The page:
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€25 million funding available for Ida-Viru County apartment renovations

Narva. Source: Jenny Va / ERR

€25 million worth of grant funding has been made available to renovate apartment blocks in Estonia's most easterly region Ida-Viru County. In the past, apartment associations have shown little interest in similar schemes.

More than 2,000 apartment blocks need renovation and 400 of those are in the border city of Narva. Until now, residents have seen work, such as installing insulation, as too expensive.

Cheap heating provided by nearby power plants has also kept demand low.

It is hoped the new funding – a record amount – will now make apartment associations reconsider.

"These two rounds, totaling €25 million for Ida-Viru County, are unprecedentedly large. This kind of concentrated renovation funding for Ida-Viru County has never been seen before in the country. People are practically getting a new home. Why not take advantage of this opportunity now?" said Veronika Valk-Siska, head of housing policy at the Ministry of Climate.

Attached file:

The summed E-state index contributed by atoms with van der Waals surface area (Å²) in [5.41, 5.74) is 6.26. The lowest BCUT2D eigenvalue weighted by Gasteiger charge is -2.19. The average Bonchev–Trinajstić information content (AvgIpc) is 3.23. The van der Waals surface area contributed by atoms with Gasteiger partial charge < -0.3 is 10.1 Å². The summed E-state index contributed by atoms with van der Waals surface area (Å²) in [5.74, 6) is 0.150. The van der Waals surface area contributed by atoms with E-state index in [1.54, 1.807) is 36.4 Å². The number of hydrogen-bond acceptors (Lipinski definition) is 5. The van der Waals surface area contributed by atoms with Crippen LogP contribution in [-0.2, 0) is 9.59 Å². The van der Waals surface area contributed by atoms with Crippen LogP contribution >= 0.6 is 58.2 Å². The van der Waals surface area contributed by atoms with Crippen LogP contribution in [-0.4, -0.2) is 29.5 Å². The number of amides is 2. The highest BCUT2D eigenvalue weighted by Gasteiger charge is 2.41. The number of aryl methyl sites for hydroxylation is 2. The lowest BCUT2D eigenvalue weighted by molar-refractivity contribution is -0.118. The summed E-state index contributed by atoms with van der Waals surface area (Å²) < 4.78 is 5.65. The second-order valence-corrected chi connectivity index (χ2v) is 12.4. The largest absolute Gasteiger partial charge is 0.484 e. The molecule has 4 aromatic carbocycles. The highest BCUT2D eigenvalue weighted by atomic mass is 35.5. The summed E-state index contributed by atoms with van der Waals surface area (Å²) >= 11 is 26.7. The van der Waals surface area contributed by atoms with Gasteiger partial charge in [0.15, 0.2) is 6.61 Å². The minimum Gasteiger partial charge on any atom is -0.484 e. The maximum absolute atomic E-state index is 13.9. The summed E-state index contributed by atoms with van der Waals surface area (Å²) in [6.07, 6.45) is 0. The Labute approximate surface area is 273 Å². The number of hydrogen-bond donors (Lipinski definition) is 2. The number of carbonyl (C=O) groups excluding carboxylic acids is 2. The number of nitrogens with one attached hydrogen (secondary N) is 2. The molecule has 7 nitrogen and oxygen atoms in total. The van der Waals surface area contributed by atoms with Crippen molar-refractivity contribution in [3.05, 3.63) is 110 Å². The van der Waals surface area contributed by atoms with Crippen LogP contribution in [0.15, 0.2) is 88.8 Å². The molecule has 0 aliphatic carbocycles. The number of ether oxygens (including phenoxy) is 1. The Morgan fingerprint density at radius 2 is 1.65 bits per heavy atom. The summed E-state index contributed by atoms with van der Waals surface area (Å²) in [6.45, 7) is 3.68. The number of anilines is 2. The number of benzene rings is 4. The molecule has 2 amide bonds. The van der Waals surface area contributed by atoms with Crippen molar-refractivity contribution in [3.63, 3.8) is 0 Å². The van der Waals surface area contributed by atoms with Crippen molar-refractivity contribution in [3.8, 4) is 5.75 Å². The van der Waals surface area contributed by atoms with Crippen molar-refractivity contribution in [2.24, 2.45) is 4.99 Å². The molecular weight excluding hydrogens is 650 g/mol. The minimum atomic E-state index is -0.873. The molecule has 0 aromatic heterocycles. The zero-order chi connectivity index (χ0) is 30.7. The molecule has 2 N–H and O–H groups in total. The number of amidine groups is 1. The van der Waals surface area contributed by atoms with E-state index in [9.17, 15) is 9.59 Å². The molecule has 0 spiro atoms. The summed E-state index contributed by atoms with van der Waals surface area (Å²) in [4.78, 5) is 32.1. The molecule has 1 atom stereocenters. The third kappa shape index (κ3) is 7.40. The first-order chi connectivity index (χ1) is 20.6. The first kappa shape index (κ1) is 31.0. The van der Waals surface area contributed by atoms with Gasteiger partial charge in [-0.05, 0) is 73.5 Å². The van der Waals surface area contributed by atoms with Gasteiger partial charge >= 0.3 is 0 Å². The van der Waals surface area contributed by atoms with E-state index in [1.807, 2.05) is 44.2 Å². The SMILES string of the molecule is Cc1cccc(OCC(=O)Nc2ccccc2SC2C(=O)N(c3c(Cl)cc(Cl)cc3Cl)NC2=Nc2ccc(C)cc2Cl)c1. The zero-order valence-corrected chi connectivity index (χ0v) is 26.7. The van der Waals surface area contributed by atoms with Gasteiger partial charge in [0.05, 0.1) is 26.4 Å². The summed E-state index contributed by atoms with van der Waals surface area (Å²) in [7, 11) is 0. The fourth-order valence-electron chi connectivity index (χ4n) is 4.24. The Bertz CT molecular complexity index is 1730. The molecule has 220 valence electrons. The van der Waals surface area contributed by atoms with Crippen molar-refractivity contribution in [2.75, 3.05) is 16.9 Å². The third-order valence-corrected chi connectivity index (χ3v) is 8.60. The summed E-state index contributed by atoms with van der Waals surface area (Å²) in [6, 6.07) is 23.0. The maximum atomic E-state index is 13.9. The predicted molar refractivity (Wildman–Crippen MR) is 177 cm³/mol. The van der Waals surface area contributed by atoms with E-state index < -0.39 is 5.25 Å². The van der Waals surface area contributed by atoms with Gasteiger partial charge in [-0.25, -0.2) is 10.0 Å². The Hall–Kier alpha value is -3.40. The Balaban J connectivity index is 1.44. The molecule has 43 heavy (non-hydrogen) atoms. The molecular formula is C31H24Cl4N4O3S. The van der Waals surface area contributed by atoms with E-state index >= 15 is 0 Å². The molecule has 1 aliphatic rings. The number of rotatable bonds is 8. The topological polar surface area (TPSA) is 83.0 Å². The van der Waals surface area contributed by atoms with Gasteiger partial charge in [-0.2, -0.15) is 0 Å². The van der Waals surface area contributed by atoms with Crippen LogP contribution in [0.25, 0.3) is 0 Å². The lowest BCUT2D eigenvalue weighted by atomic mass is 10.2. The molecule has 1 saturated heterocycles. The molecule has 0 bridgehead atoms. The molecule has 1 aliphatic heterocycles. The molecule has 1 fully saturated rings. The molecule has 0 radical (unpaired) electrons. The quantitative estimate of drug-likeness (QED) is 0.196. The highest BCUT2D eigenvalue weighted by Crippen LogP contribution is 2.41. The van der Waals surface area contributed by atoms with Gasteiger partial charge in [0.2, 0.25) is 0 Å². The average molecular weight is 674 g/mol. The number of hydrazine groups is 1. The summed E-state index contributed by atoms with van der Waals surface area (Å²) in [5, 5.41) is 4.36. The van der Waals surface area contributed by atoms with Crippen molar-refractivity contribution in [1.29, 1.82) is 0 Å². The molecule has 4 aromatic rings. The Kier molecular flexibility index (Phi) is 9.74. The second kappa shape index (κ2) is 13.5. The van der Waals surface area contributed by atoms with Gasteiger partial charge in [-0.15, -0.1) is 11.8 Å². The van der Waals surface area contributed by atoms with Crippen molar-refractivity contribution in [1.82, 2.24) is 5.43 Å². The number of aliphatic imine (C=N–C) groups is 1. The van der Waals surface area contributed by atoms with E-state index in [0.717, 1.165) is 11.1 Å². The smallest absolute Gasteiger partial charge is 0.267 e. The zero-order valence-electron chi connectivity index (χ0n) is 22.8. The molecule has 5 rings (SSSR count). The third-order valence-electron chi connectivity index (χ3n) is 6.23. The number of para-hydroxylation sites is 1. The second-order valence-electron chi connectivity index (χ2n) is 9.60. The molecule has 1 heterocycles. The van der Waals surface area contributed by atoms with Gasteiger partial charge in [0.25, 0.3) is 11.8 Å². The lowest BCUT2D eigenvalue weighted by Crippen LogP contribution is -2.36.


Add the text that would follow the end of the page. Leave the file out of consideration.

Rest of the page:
The money comes from the European Union, €10 million from the coronavirus recovery fund and €15 million from the Just Transition Fund. Between 40-70 percent of costs will be covered depending on the level of renovation.

"We would like to have 20-25 blocks across Ida-Viru County, which we could later proudly show off," said Ivan Sergejev, Just transition process coordinator at the Ministry of Finance.

Sergejev specifically highlighted renovating khrushchevkas, apartment blocks built en mass across the Soviet Union after World War II during Premier Nikita Khrushchev to solve housing shortages. The buildings are notoriously energy inefficient, but an EU-funded project in Tartu has sought to solve the problem.  

An information day was held in Narva to encourage applications. It was said such favorable conditions will likely never be on offer again. An additional argument is the heating price, which has almost doubled in Narva in recent years.

"Gradually people are starting to realize that the housing stock is over 50 years old and if you do not put anything into an old building, nothing good will come of it," said Alexander Lesonen, chairman of an apartment association in the city.

The application rounds will open in January and next summer.


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Editor: Barbara Oja, Helen Wright

Source: Aktuaalne kaamera

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